Newey: Too early for title ambitions

Red Bull Racing insists it is still adopting a race-by-race focus on its ambitions for now, despite emerging as Brawn's closest challengers for the world championship so far

Newey: Too early for title ambitions

The team's RB5 has pushed Brawn duo Jenson Button and Rubens Barrichello hard so far this year - and is the only car other than the Brawn to have won a race.

But although such form points to a serious world championship bid, chief technical officer Adrian Newey is wary of his team changing its focus to start thinking about a title charge.

"For me we are just concentrating on trying to do our job race by race, and not really starting to think about championships," he said when asked by AUTOSPORT about his feelings on the fight with Brawn. "It is still a bit too early in the game."

Newey is well aware that once teams start thinking about the championship then the willingness to take risks becomes less.

"It is good for morale of the team if you do well, and it means people are more willing to put that extra bit in there, than perhaps if you were doing poorly," he said.

"The classic thing if you are in a championship battle is to become slightly more risk averse, but we haven't really gone that way at the moment - we are still seeing if we can win races, and that is what we would like to do."

With the fight between Brawn and Red Bull now likely to revolve around the development race in improving their cars, Newey admits he is enthused by this year's regulation changes.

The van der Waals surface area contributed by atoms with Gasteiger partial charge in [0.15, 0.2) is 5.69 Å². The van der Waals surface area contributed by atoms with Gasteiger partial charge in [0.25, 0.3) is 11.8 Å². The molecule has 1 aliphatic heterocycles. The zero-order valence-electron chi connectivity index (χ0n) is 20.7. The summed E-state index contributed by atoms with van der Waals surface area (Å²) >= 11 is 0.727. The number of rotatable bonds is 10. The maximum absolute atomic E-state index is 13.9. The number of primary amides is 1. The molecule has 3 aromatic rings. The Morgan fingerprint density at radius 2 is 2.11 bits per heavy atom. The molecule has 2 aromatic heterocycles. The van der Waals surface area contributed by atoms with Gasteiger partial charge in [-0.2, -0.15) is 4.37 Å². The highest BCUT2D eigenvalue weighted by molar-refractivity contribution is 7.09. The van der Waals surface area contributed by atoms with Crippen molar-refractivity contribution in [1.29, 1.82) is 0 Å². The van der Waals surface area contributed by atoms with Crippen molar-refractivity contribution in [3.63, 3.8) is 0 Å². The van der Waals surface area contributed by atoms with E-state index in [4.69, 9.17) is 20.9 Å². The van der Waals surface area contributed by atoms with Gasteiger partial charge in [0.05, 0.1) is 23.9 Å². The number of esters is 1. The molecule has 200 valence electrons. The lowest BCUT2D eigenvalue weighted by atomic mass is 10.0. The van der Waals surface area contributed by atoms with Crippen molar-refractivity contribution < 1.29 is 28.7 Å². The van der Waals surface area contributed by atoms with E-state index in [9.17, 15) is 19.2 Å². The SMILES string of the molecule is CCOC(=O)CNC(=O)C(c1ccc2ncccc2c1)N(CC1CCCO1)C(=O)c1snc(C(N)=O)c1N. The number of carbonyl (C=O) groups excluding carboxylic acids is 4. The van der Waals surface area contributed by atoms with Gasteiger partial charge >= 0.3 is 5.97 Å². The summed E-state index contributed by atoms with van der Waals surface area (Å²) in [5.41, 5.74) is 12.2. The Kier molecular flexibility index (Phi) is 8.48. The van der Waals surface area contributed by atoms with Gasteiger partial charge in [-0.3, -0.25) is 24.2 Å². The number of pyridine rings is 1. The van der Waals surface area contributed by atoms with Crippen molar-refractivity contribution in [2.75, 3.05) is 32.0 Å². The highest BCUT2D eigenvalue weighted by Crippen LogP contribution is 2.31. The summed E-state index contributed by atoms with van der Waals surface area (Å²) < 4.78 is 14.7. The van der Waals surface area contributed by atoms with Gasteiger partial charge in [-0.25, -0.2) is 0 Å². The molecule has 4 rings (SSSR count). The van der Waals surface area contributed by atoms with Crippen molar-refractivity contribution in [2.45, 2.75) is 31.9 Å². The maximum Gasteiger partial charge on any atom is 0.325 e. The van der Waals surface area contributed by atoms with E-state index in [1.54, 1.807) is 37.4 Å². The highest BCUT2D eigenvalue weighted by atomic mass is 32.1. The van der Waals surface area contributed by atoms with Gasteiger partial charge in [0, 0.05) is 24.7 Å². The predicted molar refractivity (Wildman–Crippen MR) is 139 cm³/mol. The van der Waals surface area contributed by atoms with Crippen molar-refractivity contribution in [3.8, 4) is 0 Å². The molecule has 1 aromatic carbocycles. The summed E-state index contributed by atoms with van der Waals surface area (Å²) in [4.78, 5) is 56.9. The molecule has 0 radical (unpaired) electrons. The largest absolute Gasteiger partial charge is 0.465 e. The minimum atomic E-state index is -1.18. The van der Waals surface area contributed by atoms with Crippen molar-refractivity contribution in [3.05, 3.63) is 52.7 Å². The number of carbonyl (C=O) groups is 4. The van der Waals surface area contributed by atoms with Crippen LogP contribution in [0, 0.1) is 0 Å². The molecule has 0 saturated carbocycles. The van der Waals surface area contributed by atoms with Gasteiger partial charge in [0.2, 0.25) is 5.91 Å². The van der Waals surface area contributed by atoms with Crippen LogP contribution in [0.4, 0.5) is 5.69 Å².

"I do like regulation changes because it gives an opportunity to do new things to explore new avenues, and to try and do it in hopefully an intelligent way - not relying on lots of iterations and endless hours in the wind tunnel," he said.

"If you get into the position which we were in at the end of last season, where we had effectively almost complete stable regulations since 2006 and no significant change since 1998, then it becomes more and more of an arms race of it really being lots of iterations in the wind tunnel and CFD rather than new ideas.

"At that point, size becomes probably the most important factor. If you have something that is completely new, then ideas and understanding can have the possibility to outwit size - and that is what is exciting about rule changes."

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